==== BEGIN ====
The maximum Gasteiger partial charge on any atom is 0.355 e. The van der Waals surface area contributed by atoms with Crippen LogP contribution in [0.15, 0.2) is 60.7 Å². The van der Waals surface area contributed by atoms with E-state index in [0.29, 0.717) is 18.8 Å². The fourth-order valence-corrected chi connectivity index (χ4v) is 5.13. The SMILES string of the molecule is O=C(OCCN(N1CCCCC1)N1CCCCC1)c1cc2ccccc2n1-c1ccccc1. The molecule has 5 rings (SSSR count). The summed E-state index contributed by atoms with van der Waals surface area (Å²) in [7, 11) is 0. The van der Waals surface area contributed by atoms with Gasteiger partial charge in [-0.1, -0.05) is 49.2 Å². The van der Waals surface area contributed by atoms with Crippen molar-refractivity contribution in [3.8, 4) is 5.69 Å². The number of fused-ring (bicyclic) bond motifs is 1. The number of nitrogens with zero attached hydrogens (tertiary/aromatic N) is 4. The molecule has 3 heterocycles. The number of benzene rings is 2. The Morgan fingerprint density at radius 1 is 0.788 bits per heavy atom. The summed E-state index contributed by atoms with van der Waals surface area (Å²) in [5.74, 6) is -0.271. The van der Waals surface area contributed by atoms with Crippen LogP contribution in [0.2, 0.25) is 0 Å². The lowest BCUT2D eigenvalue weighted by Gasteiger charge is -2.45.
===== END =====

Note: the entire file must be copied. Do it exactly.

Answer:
The maximum Gasteiger partial charge on any atom is 0.355 e. The van der Waals surface area contributed by atoms with Crippen LogP contribution in [0.15, 0.2) is 60.7 Å². The van der Waals surface area contributed by atoms with E-state index in [0.29, 0.717) is 18.8 Å². The fourth-order valence-corrected chi connectivity index (χ4v) is 5.13. The SMILES string of the molecule is O=C(OCCN(N1CCCCC1)N1CCCCC1)c1cc2ccccc2n1-c1ccccc1. The molecule has 5 rings (SSSR count). The summed E-state index contributed by atoms with van der Waals surface area (Å²) in [7, 11) is 0. The van der Waals surface area contributed by atoms with Gasteiger partial charge in [-0.1, -0.05) is 49.2 Å². The van der Waals surface area contributed by atoms with Crippen molar-refractivity contribution in [3.8, 4) is 5.69 Å². The number of fused-ring (bicyclic) bond motifs is 1. The number of nitrogens with zero attached hydrogens (tertiary/aromatic N) is 4. The molecule has 3 heterocycles. The number of benzene rings is 2. The Morgan fingerprint density at radius 1 is 0.788 bits per heavy atom. The summed E-state index contributed by atoms with van der Waals surface area (Å²) in [5.74, 6) is -0.271. The van der Waals surface area contributed by atoms with Crippen LogP contribution in [0.2, 0.25) is 0 Å². The lowest BCUT2D eigenvalue weighted by Gasteiger charge is -2.45.